• Any person can watch the list of all your contributions easily on this page. Although anyone interested could follow your dedication to the project, you should highlight your major contributions on a personal dedicated page. This must be a subpage of your user page, that you will use as a public, free/libre and open logbook in which you will write down every and each of your contributions (that is, what is finished, what is being depveloped and what still has not started, including reference dates). You can easily create your logbook page, just browse to the following address, replace 'myusername' with your user name and push 'Enter': https://en.wikipedia.org/wiki/Usuario:myusername/Logbook (precisely, this one is the page that will host your self-report).
  • Your test page is one subpage of your user page, called Sandbox.
  • If you make a minor edition, please check that option before saving the page. Doing this you indicate the community that the change made is not an essential change. On the other side, it generates a smaller load on the data base.
  • If you wish to create an article and you are not sure of how to proceed, you should use the article wizard.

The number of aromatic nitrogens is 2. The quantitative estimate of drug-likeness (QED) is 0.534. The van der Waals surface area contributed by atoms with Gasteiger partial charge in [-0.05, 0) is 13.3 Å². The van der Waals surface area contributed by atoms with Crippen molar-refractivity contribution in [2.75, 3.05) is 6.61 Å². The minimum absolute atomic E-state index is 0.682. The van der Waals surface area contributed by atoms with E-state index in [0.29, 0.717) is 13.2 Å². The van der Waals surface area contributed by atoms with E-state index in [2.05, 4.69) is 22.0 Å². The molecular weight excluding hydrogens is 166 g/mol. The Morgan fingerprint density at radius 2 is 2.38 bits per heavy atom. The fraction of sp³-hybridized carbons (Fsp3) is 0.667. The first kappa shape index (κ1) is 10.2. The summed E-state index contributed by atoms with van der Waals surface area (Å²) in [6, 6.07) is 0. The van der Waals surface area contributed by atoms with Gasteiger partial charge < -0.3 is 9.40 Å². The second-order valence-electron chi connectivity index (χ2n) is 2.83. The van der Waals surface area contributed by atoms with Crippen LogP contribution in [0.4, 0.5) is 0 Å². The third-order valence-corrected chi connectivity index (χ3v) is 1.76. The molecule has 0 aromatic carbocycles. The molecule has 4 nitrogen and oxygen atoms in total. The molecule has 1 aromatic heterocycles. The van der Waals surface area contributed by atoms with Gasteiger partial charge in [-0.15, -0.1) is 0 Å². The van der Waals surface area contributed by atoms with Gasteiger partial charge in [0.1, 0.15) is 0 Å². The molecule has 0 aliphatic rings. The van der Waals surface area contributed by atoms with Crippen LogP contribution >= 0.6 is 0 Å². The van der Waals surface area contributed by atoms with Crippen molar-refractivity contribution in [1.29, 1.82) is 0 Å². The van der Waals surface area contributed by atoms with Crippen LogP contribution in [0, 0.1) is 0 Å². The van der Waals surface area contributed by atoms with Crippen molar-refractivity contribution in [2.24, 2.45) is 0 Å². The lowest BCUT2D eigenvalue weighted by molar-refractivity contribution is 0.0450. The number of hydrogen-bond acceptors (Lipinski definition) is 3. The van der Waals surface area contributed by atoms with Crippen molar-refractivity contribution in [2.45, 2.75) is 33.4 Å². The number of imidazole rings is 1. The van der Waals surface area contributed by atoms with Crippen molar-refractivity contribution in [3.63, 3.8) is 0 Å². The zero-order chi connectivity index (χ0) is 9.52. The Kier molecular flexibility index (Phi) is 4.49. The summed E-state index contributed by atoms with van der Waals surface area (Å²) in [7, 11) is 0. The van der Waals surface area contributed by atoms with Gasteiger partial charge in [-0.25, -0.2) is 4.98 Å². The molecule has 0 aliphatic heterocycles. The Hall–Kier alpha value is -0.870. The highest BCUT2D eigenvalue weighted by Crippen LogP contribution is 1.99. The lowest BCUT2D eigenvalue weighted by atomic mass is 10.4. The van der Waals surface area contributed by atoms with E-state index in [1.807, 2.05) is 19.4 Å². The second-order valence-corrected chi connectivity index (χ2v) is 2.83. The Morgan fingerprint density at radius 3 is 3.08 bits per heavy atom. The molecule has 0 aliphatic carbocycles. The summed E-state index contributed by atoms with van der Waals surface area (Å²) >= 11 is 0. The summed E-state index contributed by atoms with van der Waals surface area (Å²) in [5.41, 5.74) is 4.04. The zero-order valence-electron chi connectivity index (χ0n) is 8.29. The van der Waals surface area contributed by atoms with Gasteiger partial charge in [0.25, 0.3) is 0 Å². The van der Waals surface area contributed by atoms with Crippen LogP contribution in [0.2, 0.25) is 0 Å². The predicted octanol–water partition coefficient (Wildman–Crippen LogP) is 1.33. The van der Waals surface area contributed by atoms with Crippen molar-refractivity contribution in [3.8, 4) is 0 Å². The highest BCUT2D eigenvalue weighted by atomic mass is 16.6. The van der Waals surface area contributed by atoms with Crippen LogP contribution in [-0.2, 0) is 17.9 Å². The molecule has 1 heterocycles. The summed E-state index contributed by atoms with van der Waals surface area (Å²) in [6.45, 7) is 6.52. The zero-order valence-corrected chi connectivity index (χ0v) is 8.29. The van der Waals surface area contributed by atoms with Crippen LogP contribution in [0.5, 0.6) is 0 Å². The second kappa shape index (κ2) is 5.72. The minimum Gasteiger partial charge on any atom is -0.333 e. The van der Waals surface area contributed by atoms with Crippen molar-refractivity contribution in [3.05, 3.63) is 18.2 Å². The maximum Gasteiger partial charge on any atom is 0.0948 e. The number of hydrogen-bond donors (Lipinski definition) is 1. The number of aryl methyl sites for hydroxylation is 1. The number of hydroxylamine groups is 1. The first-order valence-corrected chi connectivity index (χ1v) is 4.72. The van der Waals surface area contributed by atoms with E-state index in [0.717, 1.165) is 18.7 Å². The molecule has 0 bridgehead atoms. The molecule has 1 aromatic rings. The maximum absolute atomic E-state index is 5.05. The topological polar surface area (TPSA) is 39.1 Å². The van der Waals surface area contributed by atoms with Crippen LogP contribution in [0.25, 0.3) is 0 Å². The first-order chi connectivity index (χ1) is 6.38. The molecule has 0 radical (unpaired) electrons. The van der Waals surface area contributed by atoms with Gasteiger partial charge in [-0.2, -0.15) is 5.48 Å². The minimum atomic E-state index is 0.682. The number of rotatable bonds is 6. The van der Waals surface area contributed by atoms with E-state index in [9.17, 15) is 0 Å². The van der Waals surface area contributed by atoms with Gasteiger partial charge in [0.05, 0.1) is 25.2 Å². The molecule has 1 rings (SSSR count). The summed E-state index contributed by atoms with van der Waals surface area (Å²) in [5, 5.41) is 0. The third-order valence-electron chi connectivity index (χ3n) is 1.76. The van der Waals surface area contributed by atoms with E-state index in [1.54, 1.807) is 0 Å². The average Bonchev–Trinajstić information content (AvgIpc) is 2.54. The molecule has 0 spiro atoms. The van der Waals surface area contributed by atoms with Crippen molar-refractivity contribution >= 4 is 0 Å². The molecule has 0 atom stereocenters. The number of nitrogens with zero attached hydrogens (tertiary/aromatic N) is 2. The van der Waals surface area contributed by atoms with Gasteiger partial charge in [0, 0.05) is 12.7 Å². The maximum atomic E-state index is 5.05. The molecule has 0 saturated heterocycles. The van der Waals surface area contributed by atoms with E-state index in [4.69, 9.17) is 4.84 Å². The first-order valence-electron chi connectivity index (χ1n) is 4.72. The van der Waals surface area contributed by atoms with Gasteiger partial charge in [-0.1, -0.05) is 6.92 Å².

• Remember, the project main page on the English Wikipedia is: Wikipedia:School and university projects/Discrete and numerical mathematics

Self-report

In all cases, every and each student must continually write, keeping up with the developing of their work, a self-report, on their logbook, about the whole of their contribution to the project and justify the relationship with the four heading topics. A simple format could be:

Private part:

Student (name and surname): __________
Username on the English Wikipedia (username and URL locator of their user page): __________
Comprehensive assessment of all the work done: __________

Public, free/libre & open part (it will be a copy on Epistemowikia): __________

Username on the English Wikipedia (username and URL locator of their user page): __________
Major contributions to the English Wikipedia (page titles and their URL locators): __________
Other contributions to the English Wikipedia: __________
Comprehensive summary of all the work done, justifying their relationship with the four heading topics: __________

Learning university project on discrete mathematics and numerical analysis: learning paths on Wikipedia

Considerations

Examples of exam (self-assessment mock exams) and some solutions

Important note: In an exam, both theoretical (including proofs of theorems) and practical questions about all topics worked out in class may be asked. In no case, the concreteness of the questions within the context of these examples, implies a course content cut.

Part 1: Themes 1 and 2

Example of exam, 1

Maximum time: 2 hours.

Question 1. (2.5 points)